aples has always held some sort of morbid attraction for me. I have wanted to go there since I arrived in Italy two decades ago. Last week, I finally did.
Driving me was the same compulsive mix that had once led my ancestors across the Atlantic to the United States, and further west, and that later propelled me to Italy. It was the desire for a challenge, a talent for adversity, and a fascination with what I feared most, namely disorder, moral laxity and egotism. If Italy was my new Frontier, then Naples was its Fort Apache, its extreme and wildest outpost.
Frontier analogies aside, my idea of Naples came straight out of 18th- and 19th-century writing and art alongside neo-realist Italian films of the 1940s and 50s. In my imagination, Grand Tourists in velvet and powdered wigs strolled the city, purchasing antiquities newly unearthed from Campania’s lava. In my vision, a friendly plume of smoke rose from Vesuvius’ verdant slopes, just as it did in pastel-colored gouaches painted for traveling lords and ladies. The backdrop was urban decay in the soft; gray tones of old prints that depicted gently crumbling temples and triumphal arches. Friendly dogs scratched and rooted among the picturesque ruins, while quaint figures from the commedia dell’arte plied curious trades.
The post-war celluloid version was not much different. The grey tones of film replaced those of ink and paper. Similar commedia dell’arte figures, now blessed with movement and voices, filled the frames. They swore, sang and procreated amid stone, rags and peeling paint that World War II hardly altered.
According to a saying already current in the 18th-century, Naples was a “paradise inhabited by devils.” My Naples excursion of the mind saw me accompanied south by my Milan-dwelling Neapolitan friend (I’ll call him the Duke). I walked tall among grinning little Satans who dared not approach me with the Duke at my side.
The Duke is a lot like the city where his family has lived since at least the year 800. His humor is irrepressible. He is handsome and elegant with a vulgar streak. His appetites are earthy and proletarian. He is keenly intelligent but intellectually lazy. While dismissive of others’ opinions of him, he is also permaloso, touchy. A descendant of prefects and princes, he now just gets by. He veers from depression and self-pity to urbane sociability. He can spend a weekend alone behind closed persiane and then emerge and keep a dinner-party spellbound. He squanders his potential royally. His difficulties are someone else’s fault. Disorder, failure and sadness can be blamed on the Bourbons, the North, the Camorra, Naples’ poor, Naples’ aristocrats.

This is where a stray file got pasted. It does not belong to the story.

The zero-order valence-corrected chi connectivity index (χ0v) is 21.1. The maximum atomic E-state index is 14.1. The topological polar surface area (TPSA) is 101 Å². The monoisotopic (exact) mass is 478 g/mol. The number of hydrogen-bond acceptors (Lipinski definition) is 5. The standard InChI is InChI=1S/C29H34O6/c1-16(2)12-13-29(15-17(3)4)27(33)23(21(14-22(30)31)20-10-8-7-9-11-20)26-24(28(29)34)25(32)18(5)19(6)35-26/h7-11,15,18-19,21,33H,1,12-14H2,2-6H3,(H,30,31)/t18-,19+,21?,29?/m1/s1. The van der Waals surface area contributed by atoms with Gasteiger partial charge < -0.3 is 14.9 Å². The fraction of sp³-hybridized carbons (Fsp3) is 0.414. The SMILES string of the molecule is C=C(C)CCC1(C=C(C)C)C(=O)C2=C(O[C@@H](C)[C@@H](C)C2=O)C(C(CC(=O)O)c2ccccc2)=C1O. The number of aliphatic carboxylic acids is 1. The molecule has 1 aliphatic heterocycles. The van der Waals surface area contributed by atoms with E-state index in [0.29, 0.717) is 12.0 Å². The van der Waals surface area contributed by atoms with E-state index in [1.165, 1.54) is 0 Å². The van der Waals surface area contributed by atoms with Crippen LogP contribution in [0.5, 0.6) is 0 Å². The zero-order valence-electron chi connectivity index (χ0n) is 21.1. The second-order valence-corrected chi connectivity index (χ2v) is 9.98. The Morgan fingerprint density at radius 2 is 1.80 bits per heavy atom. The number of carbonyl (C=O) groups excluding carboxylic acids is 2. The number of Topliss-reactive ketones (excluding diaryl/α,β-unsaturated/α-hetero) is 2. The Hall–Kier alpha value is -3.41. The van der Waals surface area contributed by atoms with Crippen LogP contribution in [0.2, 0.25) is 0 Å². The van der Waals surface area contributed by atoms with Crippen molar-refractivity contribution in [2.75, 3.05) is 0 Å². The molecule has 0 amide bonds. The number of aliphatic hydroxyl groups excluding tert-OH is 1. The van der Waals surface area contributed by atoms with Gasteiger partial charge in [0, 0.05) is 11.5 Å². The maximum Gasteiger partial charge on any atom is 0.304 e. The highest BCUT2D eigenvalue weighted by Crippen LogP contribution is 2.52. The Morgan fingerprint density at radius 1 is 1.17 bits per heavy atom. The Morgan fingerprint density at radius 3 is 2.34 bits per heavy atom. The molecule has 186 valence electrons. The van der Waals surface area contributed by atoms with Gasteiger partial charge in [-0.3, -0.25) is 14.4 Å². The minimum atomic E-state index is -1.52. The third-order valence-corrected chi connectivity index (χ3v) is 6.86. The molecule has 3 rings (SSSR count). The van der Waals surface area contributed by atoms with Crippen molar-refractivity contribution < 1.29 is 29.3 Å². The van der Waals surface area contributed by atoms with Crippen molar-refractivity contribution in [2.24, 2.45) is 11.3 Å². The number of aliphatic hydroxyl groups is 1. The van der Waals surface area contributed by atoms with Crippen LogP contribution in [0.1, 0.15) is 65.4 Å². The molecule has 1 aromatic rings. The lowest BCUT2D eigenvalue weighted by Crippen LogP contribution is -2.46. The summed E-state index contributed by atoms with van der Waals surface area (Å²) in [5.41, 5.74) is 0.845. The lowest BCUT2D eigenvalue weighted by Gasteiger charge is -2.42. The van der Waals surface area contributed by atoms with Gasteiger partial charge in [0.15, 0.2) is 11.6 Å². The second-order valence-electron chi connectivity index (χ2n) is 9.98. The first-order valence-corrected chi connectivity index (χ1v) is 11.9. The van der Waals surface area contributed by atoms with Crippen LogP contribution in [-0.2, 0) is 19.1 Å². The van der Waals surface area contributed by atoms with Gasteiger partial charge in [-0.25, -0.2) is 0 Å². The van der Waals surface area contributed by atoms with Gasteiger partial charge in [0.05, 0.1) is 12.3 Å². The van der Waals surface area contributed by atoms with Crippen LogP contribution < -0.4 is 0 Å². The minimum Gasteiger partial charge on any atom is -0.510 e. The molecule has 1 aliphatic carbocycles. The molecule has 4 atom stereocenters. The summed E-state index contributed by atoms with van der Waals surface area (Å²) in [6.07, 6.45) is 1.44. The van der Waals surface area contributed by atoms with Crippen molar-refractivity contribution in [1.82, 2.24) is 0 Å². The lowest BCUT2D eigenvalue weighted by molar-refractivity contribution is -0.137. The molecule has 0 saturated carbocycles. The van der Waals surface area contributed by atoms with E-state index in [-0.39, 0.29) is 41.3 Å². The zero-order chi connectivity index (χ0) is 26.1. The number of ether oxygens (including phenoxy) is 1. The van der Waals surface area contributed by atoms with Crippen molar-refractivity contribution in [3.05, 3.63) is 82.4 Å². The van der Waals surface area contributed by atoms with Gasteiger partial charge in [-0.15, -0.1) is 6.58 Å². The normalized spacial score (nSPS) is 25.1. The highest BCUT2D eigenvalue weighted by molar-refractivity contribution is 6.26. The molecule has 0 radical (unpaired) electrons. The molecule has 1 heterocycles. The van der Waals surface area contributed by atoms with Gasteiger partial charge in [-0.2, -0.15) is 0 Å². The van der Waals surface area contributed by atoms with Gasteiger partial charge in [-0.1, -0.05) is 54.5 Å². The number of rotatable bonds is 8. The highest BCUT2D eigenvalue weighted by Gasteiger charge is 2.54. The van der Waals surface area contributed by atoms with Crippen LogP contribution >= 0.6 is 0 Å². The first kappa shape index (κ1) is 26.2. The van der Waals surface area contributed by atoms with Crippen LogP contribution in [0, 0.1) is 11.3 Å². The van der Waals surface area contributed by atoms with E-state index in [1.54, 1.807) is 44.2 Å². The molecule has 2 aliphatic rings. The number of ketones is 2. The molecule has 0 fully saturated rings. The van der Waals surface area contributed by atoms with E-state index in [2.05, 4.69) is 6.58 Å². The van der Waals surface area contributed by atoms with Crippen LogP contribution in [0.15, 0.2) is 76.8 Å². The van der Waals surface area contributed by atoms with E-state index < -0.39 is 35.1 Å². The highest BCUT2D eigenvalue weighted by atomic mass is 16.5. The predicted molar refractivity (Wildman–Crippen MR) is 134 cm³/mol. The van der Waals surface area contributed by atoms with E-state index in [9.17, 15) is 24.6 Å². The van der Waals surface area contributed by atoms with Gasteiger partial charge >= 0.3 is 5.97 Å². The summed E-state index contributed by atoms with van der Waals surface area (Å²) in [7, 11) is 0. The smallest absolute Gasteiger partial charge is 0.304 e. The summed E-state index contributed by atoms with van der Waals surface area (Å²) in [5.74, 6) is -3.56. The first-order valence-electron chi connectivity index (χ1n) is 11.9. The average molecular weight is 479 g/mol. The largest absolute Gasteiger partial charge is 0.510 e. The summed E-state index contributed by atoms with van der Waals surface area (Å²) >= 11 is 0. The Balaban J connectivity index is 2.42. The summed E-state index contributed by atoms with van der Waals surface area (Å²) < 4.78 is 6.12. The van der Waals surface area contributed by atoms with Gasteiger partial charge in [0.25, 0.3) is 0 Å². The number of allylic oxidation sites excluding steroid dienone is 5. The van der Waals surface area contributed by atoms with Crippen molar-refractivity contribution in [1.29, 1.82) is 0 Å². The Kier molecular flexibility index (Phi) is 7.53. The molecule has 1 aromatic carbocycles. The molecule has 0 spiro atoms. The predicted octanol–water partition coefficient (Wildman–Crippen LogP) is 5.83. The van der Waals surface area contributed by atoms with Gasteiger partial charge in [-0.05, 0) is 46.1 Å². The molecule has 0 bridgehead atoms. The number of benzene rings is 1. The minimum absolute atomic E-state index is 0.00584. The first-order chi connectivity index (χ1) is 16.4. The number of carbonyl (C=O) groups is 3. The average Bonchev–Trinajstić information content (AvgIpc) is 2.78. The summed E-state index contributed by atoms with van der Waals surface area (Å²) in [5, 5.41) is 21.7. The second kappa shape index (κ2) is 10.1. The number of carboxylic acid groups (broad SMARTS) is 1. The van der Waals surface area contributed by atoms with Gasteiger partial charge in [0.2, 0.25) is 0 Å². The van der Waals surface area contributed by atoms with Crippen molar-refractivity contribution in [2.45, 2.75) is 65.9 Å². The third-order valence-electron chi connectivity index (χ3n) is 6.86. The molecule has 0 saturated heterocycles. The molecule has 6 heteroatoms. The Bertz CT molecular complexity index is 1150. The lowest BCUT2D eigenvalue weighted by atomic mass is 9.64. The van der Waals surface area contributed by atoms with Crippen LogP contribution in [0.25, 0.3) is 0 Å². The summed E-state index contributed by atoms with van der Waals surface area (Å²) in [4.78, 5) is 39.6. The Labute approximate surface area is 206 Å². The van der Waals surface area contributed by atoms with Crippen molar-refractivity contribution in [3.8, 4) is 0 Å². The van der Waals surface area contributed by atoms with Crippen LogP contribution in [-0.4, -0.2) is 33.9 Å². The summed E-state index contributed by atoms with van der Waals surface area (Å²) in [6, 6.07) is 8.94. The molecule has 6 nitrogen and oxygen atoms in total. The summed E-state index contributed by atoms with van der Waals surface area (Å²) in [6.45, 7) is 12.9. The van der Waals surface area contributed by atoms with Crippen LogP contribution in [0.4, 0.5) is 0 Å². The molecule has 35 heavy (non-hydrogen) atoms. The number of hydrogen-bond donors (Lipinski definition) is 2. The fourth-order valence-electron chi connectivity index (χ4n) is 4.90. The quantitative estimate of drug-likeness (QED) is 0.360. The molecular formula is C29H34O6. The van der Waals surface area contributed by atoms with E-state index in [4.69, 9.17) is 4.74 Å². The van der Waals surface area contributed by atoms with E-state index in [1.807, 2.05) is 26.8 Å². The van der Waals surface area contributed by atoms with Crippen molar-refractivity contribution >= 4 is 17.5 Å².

Sometimes the Duke is in my life and sometimes he’s out of it. At the time of my Naples visit, he was out.
While art may have prepared me for the low points of old Naples, the street-level hovels and disorder, I wasn’t ready for the post-war concrete sprawl that spreads along the bay and climbs up the sides of Vesuvius. I imagined the organic trash of two centuries ago. I saw modern trash, which is plastic and metal. Vegetation defaced Naples’ buildings in the 18th-century. Now it’s purple spray-paint (including “Nando t’amo” on Santa Chiara’s gothic façade.)
Amid these demoralizing sights, I noticed I’d missed a call from the Duke. I was startled. I hadn’t heard from him in months. Did he know I was in Naples? He didn’t. But the next day, checking in from Milan, he followed me with calls and messages. He told me where to go, where to eat, what to see. Where was I? What was I seeing? Send me a picture of the view! Have tea with my sister!
Though his physical presence might have been a relief, his calls only underlined my unease with the rawness of his city. I fell back into my vision. Had he been with me, I could have ignored the tacky tourist bits. He would have saved me from struggling to find the appropriate banter to scatter tour-guides and cameo-sellers. A few pungent words of his in Neapolitan would have sent the touts packing. He would have set the restaurant straight when it served a salad of Iceberg lettuce and mozzarella di bufala that was rubbery and pizza topping-like.
He would have shared my enchantment with the mosaics and classical sculpture in the Museo Nazionale di Archeologia. He would have been as delighted as I that the Roman sculptures of dogs were exactly like the creatures I saw flopped in Pompeii, guarding bars and shops or frolicking in the Piazza del Plebiscito.
All day, I tried to assuage my mounting agitation. I stopped answering his calls. I did not have tea with his sister. Instead, I went to a concert in the historic San Carlo Theater with pianist Aldo Ciccolini playing Mozart. It should have been sublime-a Neapolitan playing the only composer who could capture the city’s mix of humor, melancholy and manmade beauty. But I couldn’t savor it, even if I told myself I should.
Naples had rattled me. I had looked face front at what I feared most and it did me no good.
I woke up at 2 a.m. and couldn’t fall asleep again. I decided to cut my visit short. The Capodimonte museum and the porcelain I had wanted to see for decades would have to wait. I wanted out. I wanted to go home to Milan. There I’d be safe.
Unable the change the flight, I booked an early train. In the taxi to the station, I saw the crisp blue sky over the bay. Dogs cavorted in the morning sun on Piazza del Plebiscito’s cobblestones. Had I made a mistake?
But as the train headed north, my anxiety receded and the real Naples and Duke slipped quietly back into the soft tones of my imagination.